a couple turnip beds. These were red potato beds. The did not have a great yield so we dug them up and are eating them now and growing turnips for the winter. If we happen upon a wet day before these are too big, some might be transplanted to even them out a bit. They will have to be thinned quite a bit but thinning, of course, equals food (greens with turnip bits).
these are october beans, on top of potatoes that are still in the ground. They are still pretty small plants, and meander some on the top of the mounds. The rest of the green is weeds.
Part of what I was thinking as I took these photographs today was, what does this really look like? In the spring we were looking through photographs with family when a sister made a comment about how their garden was weedy and ours wasn't. Which made me think, perhaps the photos weren't telling the whole story.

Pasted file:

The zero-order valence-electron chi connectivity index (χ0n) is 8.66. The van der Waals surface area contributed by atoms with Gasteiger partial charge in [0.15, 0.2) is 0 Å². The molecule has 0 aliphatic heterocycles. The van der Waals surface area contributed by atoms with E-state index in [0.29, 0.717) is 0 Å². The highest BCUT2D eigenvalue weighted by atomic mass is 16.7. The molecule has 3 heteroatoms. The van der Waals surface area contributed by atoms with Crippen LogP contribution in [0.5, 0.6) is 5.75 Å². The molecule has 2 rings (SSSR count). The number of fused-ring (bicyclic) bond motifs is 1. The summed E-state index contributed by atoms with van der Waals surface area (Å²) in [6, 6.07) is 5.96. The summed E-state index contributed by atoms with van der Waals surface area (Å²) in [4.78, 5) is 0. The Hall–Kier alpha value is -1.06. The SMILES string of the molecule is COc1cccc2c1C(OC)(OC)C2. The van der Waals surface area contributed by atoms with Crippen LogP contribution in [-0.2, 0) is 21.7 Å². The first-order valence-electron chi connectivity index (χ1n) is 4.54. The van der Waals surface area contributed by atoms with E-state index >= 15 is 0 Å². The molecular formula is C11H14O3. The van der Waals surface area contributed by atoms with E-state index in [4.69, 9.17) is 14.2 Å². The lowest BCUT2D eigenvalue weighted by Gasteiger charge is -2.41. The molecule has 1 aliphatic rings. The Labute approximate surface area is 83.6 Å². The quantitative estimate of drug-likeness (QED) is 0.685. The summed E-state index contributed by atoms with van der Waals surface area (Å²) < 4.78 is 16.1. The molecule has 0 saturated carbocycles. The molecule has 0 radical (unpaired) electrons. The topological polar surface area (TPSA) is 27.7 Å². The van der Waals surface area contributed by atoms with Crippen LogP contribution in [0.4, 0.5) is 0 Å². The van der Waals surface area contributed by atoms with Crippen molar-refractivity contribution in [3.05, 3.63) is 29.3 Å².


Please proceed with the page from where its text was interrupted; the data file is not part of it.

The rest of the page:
Although it is true that this blog is for only a part of the story. Still, if people think that a really fertile garden doesn't grow really big weeds, they'd be wrong. In the interest of trying to capture some of the not ideal . . .
this would be the melon patch. Now, we can clean this out in just an hour or so, that is true. And there is lots of good melon growth in there but to have really good melons, we will have to get around to actually doing it. There's also a ton of purslane in this patch which we will harvest and eat/preserve.
and this is the most used gate to the circle garden and really all you can tell from this photo is there is a scythe resting against a roll of fence wire and a whole lotta green. I actually took this to show off the pump in the center and maybe you can see it if you can make the photo bigger. A lot of the green is food, but a lot of it is weeds too. Weeds are just green manure. And sometimes food themselves.